New garden cultivars are constantly being developed and old ones disappear. In order to preserve older cultivars for the future, the Swedish Programme for Diversity of Cultivated PLants (POM) started in 2002, and the National Gene Bank in Alnarp opened in 2016. In Alnarp, older cultivars grow in large fields.
As a back up to the living plant collections, there are local clone archives all around Sweden. One of them is situated here in the Botanical Garden of Lund University. Here, ornamental perennials from Skåne are grown.
These plants cannot be preserved using seeds, because seeds may be the result of crossing between the cultivar to be preserved and other cultivars. Therefore, the plants are propagated by division and flowerheads are removed before they set seed.
Look at the signs
The plants have been collected from many different localities. The signs tell us where the plant is known to have been cultivated, and how far back in time we are sure it was cultivated there. This alpine lady's mantle, for example, originates from a garden in Hurva where it is known to have been in cultivation at least since the early 1940s.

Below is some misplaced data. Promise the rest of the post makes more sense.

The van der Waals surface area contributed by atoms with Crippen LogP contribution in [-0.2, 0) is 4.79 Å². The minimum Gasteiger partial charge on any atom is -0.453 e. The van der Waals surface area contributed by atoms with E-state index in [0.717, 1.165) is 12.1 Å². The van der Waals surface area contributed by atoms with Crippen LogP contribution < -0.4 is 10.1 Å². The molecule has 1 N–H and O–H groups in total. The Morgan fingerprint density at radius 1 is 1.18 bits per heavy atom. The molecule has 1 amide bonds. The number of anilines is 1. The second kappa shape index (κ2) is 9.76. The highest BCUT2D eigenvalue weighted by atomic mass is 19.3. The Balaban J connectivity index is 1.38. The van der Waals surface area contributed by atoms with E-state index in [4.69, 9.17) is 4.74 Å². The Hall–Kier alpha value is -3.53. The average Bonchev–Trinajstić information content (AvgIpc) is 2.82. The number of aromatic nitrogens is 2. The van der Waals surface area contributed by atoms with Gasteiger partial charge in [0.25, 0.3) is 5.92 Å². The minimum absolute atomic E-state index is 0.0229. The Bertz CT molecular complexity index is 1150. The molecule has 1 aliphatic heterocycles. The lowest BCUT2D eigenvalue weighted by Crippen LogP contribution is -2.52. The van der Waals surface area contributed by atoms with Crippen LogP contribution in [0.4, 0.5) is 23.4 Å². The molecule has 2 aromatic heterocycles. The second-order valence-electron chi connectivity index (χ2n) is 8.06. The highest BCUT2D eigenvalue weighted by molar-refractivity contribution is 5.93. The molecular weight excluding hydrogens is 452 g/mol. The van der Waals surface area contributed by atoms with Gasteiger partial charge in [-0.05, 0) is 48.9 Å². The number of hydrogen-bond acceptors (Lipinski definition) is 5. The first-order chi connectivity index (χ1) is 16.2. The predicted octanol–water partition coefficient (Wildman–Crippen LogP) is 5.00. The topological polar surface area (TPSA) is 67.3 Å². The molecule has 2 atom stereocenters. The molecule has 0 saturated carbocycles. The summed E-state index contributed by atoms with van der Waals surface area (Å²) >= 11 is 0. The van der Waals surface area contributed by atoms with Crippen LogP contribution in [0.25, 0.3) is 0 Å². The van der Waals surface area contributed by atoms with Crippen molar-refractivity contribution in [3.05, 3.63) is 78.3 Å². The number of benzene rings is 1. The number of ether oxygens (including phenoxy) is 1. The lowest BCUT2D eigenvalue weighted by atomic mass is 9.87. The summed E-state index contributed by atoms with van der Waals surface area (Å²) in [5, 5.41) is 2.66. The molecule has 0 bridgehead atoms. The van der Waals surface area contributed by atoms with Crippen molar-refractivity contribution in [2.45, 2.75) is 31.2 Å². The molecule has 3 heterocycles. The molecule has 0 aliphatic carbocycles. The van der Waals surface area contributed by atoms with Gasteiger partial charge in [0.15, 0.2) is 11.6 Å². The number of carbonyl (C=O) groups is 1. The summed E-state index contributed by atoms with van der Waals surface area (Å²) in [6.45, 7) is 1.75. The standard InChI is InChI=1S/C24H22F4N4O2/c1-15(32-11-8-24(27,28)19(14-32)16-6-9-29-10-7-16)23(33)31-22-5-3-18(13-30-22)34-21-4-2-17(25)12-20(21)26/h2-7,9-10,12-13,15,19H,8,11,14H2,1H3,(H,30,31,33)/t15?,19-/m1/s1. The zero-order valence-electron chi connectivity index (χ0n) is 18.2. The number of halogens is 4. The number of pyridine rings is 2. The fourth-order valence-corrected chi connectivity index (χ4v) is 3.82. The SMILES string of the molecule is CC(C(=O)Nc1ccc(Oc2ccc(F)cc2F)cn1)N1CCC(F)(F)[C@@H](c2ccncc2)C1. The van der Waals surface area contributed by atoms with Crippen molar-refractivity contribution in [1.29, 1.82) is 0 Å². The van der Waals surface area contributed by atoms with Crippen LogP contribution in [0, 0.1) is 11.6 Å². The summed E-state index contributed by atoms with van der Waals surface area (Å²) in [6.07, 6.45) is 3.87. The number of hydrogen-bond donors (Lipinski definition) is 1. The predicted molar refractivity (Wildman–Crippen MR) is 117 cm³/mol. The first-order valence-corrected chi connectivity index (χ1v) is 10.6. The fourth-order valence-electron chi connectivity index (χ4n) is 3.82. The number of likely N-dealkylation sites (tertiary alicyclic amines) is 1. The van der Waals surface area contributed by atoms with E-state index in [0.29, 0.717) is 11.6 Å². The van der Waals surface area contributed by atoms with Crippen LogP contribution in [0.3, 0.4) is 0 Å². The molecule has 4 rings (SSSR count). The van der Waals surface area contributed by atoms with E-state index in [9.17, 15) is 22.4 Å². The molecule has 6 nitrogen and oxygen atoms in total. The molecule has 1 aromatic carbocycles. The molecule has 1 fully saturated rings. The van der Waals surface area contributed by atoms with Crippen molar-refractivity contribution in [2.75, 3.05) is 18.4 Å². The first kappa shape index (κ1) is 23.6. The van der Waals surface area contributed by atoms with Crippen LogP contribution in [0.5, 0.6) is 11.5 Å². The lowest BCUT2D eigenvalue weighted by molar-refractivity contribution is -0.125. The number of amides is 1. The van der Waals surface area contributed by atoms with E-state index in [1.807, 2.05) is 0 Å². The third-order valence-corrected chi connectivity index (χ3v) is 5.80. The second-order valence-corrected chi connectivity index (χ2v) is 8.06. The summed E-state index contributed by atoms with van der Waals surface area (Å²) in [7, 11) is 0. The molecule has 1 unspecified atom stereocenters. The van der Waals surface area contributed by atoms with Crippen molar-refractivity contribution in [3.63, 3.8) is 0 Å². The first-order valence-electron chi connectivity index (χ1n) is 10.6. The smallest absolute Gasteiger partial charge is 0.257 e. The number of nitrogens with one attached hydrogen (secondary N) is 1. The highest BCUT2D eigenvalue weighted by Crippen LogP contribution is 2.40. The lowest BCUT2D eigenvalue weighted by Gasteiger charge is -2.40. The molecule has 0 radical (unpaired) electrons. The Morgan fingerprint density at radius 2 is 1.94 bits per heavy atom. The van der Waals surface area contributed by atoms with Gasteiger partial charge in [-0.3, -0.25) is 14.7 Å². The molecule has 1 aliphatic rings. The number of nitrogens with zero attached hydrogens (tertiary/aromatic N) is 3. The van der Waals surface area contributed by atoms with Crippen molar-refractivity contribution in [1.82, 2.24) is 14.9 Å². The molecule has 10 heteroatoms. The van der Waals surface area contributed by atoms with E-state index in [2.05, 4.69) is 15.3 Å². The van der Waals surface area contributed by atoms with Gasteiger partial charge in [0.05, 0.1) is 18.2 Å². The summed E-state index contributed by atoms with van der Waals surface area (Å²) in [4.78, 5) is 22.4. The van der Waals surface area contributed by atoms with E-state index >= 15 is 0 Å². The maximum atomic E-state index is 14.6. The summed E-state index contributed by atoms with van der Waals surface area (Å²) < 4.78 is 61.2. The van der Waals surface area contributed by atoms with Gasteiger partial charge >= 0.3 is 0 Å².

This primrose (Primula vulgaris) was cultivated in Rut’s childhood garden in Ingelstorp near Ystad in the 1920’s. Her own son Stig also grew up with this garden. Stig remembers a circular planting with an apple tree. Around it grew ferns with the primrose as an edge plant. Stig has kept on growing the primrose in his own garden.
The sepals of ’Rut’ are converted to petals so that each flower appears to have two layers of petals.
Photo: Linnea Oskarsson, Swedish National genebank